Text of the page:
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We are introducing a brand new series of Photo Essays! Have a look at amazing Photo Sets all shot by talented photographers. Explore the vibe of the city, its hidden treasures, meet the Torontonians! This time, let’s have a look at Toronto through the lens of Viera Prievozníková!
Cabbagetown is a neighbourhood located on the east side of downtown Toronto that surely needs no further introduction. The name has become very well known as one of the most interesting parts of the city. Wonder why that is? According to the Cabbagetown Preservation Association, the community features “the largest continuous area of preserved Victorian housing in all of North America.” In 2004, part of Cabbagetown also became a Heritage Conservation District. Truly the most dominant feature of the neighbourhood is these homes, so finely restored during the 1970s and ‘80s. It’s a huge draw for homebuyers to live in one of these original properties, as these red brick cottages are set in enchanting lane-ways. And so Cabbagetown — once one of the poorest neighbourhoods in Toronto — is now a much sought-after enclave with a great sense of community, friendly neighbourhood pubs, and some of the best cafés in the city.
But the area wasn’t always as attractive to live in as it is today. The name “Cabbagetown” came from stories of new Irish immigrants planting cabbage in their front yards. The Irish had fled to Canada from their home during the Irish Potato Famine. After World War I, the area became increasingly impoverished and known as one of Toronto’s largest slums.
Luckily escaping the urban renewal plans that would destroy the unique history of the area, Cabbagetown took the path of continued renewal and restoration. This was thanks to many affluent professionals and community activists who moved to the neighbourhood in the early 1970s. Many of the new residents restored their small Victorian row houses. Today, the neighbourhood is home to many artists, musicians, journalists, and writers. The active community organizes quite a lot of special events that attract crowds of visitors throughout the year. The Cabbagetown Festival, held on the second weekend in September each year, offers many interesting events that lead to the festival’s highlight, a parade on Saturday morning. Cabbagetown is a warm community that welcomes everyone with a genuine interest in the neighbourhood. Go for a walk and have a look at the lovely homes yourself. We guarantee you’ll fall in love with them too.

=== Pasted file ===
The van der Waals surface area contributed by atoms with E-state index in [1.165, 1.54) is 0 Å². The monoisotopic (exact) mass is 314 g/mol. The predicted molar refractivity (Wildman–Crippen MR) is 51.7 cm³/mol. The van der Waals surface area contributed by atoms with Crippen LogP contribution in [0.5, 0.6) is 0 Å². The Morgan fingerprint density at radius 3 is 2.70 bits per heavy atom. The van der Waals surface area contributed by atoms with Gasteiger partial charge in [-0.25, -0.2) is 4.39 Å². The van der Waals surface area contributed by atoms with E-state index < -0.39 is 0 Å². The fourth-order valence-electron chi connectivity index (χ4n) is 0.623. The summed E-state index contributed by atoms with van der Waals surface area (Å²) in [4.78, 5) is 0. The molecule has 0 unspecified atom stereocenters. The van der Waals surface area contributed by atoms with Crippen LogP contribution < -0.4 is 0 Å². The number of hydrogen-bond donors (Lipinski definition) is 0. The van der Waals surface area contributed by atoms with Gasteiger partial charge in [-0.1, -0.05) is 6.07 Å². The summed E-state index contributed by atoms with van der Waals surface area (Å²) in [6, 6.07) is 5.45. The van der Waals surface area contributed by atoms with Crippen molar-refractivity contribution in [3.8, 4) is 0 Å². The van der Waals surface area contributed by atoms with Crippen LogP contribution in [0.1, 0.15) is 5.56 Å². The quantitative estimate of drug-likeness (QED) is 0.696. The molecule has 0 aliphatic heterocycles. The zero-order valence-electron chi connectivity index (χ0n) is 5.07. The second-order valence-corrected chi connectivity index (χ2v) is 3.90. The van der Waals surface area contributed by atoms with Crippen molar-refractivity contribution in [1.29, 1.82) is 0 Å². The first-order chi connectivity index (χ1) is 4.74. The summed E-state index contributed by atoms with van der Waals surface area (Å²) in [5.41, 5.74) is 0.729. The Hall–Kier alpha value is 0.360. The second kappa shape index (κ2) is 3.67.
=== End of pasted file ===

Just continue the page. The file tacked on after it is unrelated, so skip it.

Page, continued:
If you want to read more about life in the neighbourhood in the past, grab the novel Cabbagetown written by Canadian writer Hugh Garner, who wrote about the neighbourhood during the Great Depression. This promises to be some interesting reading!
St. James Cemetery
Cabbagetown features two of the city’s oldest cemeteries, St. James and the Necropolis. The Anglican St. James Cemetery is the oldest cemetery in Toronto still in operation. It opened in 1844 as the burial ground for St. James Cathedral. The cemetery is home to the Victorian Gothic funeral Chapel of St. James-the-Less, which sits atop the highest point in the cemetery. The cemetery is the final resting place of many of Toronto’s oldest families and notable citizens, including whiskey magnate George Gooderham, founder of TD Bank James Austin, famous city architect E.J. Lennox, and 17th Premier of Ontario John P. Robarts, just to name a few.
Riverdale Farm is a three-hectare municipally operated farm in the heart of Cabbagetown that once served as the site of the Riverdale Zoo (from 1888 to 1974). After the Toronto Zoo moved to its new location in Scarborough, the site was restored as a farm, just as it would have appeared at the turn of the 20th century. It lies on the west bank of the Don River, close to the lovely Riverdale Park. One of the main attractions are the many animals that are bred in the barns scattered all over the grounds. Riverdale Farm supports the work of Rare Breeds Canada, focused on preserving rare breeds of animals.
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Meet the Photographer
Viera studies marketing communication. She has been devoted to documentary photography and fine art photography for 2 years. Amongst other styles, Viera is fond of street photography, portrait photography and art nude photography. Viera uses street photography to draw people’s attention to things often overlooked in everyday life.